Reading Adorno: In Search of Wagner (3) ‘Motiv’

Introduction

 

In this essay I will address a view that I acknowledged in a post last year in an extended discussion I had about film soundtracks and leitmotif, in my critique of a Chris Bateman talk. I will examine Adorno’s view of Wagner’s use of Leitmotif, where the former effectively thinks that leitmotif has been diluted to become simply a marker of a character’s presence. Adorno also has specific points of critique to make about the nature of how leitmotif is applied by Wagner.

 

I shall firstly go into an attempt at exegesis on this essay, to try and get down to the charitable perspective of Adorno’s reservations about Wagner’s use of leitmotif. I should also say that I’ve had a struggle reading and trying to work out this essay. I might read this essay again in 20 years and have a completely different reading!

 

Exegesis – motif 

 

Adorno makes the bold point that leitmotif is being degraded in some way, cheapened even. It is suggested by Adorno that Wagner inter alia reflect the degredation of leitmotif to what it had eventually become:

 

“The degeneration of the leitmoti[f] is implicit in this: via the ingenious illustrative techique of Richard Strauss it leads directly to cinema music where the sole function of the leitmoti[f] is simply to announce heroes or situations so as to help the audience to orientate itself more easily.” [p.36]

 

Adorno makes the point that Wagner makes no progress beyond Viennese Classicism. Wagner advances a particular heritage of classicism that emphasises individuality, which then led to Wagner’s exploitation of communicating ambiguities. I take this kind of ambiguity to refer to a generic sense: psychological, musical (harmonic) and symbolically.

 

Adorno quotes Paul Bekker, a contemporamous music critic, who says that expression is fundamental ‘category’ of Wagner’s work. Adorno examines expressivity specifically through the development of the motif. A motif is a recognisable unit that can constitute melody, harmony or rhythm at its most basic sense. Leitmotif is the effective use of repeating a motif in a notable way. If I were having a cafe conversation with limited time, I would probably say ‘its sort of like a theme tune’. However, it is exactly Adorno’s point that leitmotif should be a more superior thing to just a theme tune. It is this revulsion to considering leitmotif as theme tune-motif  that I want to try to explore, Adorno’s critique of Wagner’s use of leitmotif.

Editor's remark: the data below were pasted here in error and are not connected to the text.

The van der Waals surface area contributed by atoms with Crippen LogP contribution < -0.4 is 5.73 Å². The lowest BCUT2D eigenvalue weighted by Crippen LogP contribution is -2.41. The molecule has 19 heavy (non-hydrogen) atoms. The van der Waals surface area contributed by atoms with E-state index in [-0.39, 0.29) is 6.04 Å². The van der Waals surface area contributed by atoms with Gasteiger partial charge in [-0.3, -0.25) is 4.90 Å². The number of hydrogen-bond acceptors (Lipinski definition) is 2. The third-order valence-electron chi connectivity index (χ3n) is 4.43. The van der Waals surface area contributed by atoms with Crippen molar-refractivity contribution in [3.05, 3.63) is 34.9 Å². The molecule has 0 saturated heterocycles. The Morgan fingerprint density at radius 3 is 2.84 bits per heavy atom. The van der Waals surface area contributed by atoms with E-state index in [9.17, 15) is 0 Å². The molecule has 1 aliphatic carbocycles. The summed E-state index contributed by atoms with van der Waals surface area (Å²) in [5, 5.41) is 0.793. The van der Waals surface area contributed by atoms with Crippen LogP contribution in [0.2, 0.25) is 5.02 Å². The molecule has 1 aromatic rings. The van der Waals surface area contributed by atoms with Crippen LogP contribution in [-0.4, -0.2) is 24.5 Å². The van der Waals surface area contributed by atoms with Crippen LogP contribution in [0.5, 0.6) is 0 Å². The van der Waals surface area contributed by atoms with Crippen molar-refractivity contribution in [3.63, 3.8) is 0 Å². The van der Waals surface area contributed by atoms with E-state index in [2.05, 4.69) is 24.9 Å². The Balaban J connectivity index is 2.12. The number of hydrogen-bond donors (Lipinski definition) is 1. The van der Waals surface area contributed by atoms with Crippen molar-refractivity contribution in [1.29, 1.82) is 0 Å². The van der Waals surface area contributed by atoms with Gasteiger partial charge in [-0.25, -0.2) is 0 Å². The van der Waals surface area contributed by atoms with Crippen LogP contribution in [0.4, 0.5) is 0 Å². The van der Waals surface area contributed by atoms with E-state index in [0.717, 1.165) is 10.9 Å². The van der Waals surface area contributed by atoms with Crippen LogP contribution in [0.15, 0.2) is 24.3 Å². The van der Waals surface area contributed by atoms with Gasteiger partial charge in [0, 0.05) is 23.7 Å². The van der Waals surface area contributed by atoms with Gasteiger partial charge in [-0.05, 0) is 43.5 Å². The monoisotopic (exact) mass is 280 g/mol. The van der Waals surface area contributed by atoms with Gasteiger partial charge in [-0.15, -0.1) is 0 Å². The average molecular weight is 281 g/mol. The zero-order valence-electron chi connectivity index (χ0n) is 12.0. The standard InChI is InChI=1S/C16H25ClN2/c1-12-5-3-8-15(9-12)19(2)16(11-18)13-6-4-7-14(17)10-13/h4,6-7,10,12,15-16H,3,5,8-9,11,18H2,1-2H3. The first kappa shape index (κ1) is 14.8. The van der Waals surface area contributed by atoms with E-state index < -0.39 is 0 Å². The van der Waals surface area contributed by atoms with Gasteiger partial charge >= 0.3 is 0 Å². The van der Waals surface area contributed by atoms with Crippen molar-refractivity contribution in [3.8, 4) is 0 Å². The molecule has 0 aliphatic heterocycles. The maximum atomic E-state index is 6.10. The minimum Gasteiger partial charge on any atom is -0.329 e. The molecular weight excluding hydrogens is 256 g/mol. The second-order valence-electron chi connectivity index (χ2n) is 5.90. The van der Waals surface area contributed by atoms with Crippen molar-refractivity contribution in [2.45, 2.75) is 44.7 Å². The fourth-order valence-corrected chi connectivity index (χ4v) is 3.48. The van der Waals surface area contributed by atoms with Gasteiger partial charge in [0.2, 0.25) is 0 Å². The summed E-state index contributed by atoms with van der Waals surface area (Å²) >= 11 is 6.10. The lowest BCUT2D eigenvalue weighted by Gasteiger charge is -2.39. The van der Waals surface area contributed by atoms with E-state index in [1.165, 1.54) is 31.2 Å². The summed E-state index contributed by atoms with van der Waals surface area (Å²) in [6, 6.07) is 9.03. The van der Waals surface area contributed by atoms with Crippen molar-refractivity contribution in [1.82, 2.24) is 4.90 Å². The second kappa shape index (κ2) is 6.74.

The specific allegations 

 

Adorno points out the ambiguities in Wagner’s motifs, of lacking a temporal nature but rather appearing ‘totalising’ like some kind of Kantian or Post-Kantian system of metaphysics. Adorno also points out, with the specific example of the Tristanunde Isolde leitmotif, the use of chromaticism and its consequent ambiguitiy which has an allegorical nature.

 

Adorno says something that almost sounds like a compliment. Wagner’s richly forged chords (with a very overly complicated terminology for non-musicians) allows for a variety of possible interpretations, which could lead to different places, that do many things simultaneously. At the same time this richness of harmony I think Adorno considers as creating an other-worldly unity. One which is very much outside of the established principles of Viennese Classicism.

 

I think Adorno acknowledges that some of the innovations that Wagner makes in his harmonies are very clever. The use of secondary dominants and the particular harmonic progressions that Wagner makes, are psychologised to have a particular philosophical significance. Adorno considers it to be totalising, like the thinking of systematic philosophies, such as (allegedly) Kant, or Hegel, the refusal to return to the tonic is psychologised as a form of psychological regression. This is a very bold claim and one I am almost willing to take seriously.

 

Adorno considers such motifs regressive. There is an irony here. Adorno acknowledges how Wagner is refusing to be classical stylistically in the vein of Mozart, at the same time he uses the innovations of the ‘First Viennese school’. This very fact is an interesting contradiction. Wagner is classically informed, yet romantic. Anti-romantic, and yet anti-classical. I would consider this an interesting form of subversion. Very clever.


Adorno points out another juxtaposition. Wagner stylistically is classical in an atomistic sense, but in a wider global sense is anti-structure. Wagner gives the interesting impression of accessibility to the philistine. I think it is worth having in mind Adorno’s views on totalitarian thinking here, which he exhibits in another essay. Adorno is cautious of instrumental thinking, of rationalisation and totalising thought. Although these are from other essays beyond this collection.

 

Adorno considers the way in which Wagner’s motif is applied as bourgeois. Why? Because within the totality of it, there is a constant allusion and development and emergence of a single motif, that motif is constantly played with and treated as an individual. But it is an illusion, Adorno says. There is a lack of dialectic or antagonism towards the development of such a motif. These things make Wagner distinctly different from Viennese Classicism.